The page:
CoreOS Container Linux on ESXi with OVFTool

According to the Internet, there are a lot of different methods for installing CoreOS Container Linux on ESXi. Unfortunately, most of them requires some manual steps in ESXi's management interface: clicking around in menus, mounting ISO files, browsing for floppies with cloud-config stuff, and so on. This is probably fine if you just want to try it out, but if you want to provision many nodes this becomes pretty tedious.

OVFTool is a really neat tool that can automate all of this, including injection of instance configuration! Download and install it and then get the latest stable version of CoreOS:

$ wget \ \

$ bunzip2 coreos_production_vmware_ova_image.vmdk.bz2

To configure the instance, you should definitely use Ignition. This is the successor of Cloud-Config and it's better in every way, except that is has no support for comments or multi-line strings. Fortunately, there is another tool called ct which can transform a more human friendly yaml-based language to Ignition.

To keep things simple, these examples will use vanilla Ignition. The following configuration will set the hostname, ssh keys and a static address for the instance:

$ cat > coreos-0.json << EOF
  "ignition": {
    "version": "2.0.0"
  "storage": {
    "files": [
        "filesystem": "root",
        "path": "/etc/hostname",
        "mode": 420,
        "contents": {
          "source": "data:,core-0"
  "passwd": {
    "users": [
        "name": "core",
        "sshAuthorizedKeys": [
          "ssh-rsa AAAAB3NzaC1yc2EAAAADAQABAAABAQDGdByTgSVHq......."
  "networkd": {
    "units": [
        "name": "",
        "contents": "[Match]\nName=ens192\n\n[Network]\nDNS=\nAddress=\nGateway="

There are some issues with the original OVF file and ESXi 6.5. The machine will boot just fine, but you can get warnings that it's running another OS than specified. You can also bump the virtual hardware version to 6.5 (vmx-13). Let's fix that:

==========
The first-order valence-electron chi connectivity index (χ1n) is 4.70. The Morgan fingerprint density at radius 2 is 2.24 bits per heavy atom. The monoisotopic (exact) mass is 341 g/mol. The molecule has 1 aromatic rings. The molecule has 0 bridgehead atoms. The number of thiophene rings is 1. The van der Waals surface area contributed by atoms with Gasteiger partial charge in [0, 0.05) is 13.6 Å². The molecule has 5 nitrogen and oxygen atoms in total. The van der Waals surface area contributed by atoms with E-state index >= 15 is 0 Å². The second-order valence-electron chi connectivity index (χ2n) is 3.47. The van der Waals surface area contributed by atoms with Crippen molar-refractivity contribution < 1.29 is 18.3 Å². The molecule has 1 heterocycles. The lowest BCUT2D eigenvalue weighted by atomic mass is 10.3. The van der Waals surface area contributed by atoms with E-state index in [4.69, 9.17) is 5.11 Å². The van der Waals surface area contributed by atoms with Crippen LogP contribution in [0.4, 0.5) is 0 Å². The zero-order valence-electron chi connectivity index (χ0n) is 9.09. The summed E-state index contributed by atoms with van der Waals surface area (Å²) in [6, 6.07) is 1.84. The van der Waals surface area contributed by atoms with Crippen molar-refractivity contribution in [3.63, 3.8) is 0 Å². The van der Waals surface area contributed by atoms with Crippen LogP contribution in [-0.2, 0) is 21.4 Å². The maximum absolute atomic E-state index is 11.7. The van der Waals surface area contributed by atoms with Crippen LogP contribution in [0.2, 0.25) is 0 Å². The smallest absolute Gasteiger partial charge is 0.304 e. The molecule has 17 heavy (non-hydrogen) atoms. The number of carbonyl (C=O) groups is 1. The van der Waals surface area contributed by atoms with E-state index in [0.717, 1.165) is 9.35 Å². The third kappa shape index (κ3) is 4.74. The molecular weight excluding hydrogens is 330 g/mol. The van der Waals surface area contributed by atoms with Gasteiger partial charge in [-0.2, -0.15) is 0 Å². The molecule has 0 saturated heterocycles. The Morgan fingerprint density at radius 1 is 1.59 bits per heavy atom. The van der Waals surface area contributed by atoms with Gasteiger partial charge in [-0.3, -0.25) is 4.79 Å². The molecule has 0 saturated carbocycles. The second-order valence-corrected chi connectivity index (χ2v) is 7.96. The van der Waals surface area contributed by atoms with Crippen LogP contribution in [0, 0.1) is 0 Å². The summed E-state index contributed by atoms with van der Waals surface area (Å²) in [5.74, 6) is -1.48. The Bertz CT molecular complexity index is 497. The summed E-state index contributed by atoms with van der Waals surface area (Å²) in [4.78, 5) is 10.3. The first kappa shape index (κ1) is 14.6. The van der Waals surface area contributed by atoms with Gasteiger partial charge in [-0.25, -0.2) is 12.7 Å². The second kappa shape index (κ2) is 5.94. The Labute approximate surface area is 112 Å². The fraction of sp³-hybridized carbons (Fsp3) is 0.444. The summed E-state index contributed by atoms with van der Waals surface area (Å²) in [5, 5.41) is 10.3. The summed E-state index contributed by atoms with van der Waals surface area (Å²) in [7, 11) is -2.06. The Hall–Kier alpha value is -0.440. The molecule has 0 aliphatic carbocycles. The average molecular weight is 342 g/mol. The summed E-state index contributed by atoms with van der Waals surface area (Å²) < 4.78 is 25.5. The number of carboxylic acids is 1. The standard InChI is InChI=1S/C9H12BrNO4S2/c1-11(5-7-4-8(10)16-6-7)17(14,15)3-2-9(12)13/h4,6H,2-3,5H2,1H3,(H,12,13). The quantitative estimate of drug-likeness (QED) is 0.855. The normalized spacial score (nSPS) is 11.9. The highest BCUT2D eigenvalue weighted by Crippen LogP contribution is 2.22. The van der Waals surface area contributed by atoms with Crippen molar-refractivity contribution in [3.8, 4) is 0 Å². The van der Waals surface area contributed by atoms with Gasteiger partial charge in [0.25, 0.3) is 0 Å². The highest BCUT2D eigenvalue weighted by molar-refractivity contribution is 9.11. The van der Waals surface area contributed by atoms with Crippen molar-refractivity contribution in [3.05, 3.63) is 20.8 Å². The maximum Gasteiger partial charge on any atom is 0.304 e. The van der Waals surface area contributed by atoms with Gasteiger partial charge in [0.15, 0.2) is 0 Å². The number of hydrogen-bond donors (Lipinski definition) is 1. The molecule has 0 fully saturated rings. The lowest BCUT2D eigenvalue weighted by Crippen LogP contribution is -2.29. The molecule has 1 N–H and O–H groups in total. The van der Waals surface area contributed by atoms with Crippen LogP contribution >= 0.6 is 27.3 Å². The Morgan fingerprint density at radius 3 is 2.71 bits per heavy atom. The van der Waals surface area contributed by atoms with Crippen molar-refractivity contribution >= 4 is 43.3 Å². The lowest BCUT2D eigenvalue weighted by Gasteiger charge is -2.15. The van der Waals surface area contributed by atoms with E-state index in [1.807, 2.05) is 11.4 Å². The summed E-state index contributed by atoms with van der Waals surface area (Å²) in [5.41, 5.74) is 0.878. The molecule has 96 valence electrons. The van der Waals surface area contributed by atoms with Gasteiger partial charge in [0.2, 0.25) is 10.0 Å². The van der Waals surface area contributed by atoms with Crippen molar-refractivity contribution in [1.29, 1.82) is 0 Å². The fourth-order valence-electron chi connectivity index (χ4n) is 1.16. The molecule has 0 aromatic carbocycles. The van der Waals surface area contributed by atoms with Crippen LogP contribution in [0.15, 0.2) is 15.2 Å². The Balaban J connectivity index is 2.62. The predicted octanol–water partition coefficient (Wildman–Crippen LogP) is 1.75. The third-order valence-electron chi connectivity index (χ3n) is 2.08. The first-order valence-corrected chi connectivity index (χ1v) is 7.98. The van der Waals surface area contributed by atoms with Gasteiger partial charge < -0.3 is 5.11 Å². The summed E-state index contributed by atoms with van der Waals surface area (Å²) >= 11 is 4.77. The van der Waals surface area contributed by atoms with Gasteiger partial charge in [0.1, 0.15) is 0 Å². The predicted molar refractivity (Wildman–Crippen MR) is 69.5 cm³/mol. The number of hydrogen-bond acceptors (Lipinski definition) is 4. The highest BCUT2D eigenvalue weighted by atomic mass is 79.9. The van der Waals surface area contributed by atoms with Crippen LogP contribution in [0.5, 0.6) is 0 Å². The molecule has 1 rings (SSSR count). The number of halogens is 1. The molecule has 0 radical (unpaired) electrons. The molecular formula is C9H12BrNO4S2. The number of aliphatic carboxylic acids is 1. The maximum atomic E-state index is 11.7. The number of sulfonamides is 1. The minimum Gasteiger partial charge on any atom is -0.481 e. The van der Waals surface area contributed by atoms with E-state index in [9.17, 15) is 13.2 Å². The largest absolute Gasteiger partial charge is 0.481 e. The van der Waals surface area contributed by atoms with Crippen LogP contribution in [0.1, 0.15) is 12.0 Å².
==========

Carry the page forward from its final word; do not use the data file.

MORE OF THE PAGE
$ sed \
    -e 's/other26xLinux64Guest/other3xLinux64Guest/' \
    -e 's/<vssd:VirtualSystemType>.*<\/vssd:VirtualSystemType>/<vssd:VirtualSystemType>vmx-13<\/vssd:VirtualSystemType>/' \
    < coreos_production_vmware_ova.ovf > coreos_production_vmware_ova-esxi65.ovf

Now we're ready to create a new CoreOS instance with OVFTool:

$ ovftool \
    -ds=datastore1 \
    --name=coreos-0 \
    --net:"VM Network=VM Network" \"$(gzip < coreos-0.json | base64)" \ \
    --powerOn --skipManifestCheck --noSSLVerify \
    coreos_production_vmware_ova.ovf \
    vi://username:[email protected]

Your new virtual machine will soon be available on the specified address and you should hopefully be able to login using ssh -l core the-ip-address. If you need to make changes to the Ignition config, you can use the parameter --overwrite to OVFTool to automatically destroy the old instance before creating a new.

Other resources

Complete example

set -eou pipefail

vm_net="VM Network"

esxi_host="username:[email protected]"

wget \ \

bunzip2 coreos_production_vmware_ova_image.vmdk.bz2

# Patch ovf file to improve compatibility with ESXi 6.5
sed \
  -e 's/other26xLinux64Guest/other3xLinux64Guest/' \
  -e 's/<vssd:VirtualSystemType>.*<\/vssd:VirtualSystemType>/<vssd:VirtualSystemType>vmx-13<\/vssd:VirtualSystemType>/' \
  < "$coreos_ovf" > "$esxi65_ovf"

ignition_config_data=$(gzip < "$ignition_config" | base64)

ovftool \
  ${ovf_params} \
  -ds="$datastore" \
  --name="$vm_name" \
  --net:"VM Network=$vm_net" \
  --X:guest:"$ignition_config_data" \
  --X:guest:"" \
  --powerOn --skipManifestCheck --X:noPrompting --noSSLVerify \
  $esxi65_ovf \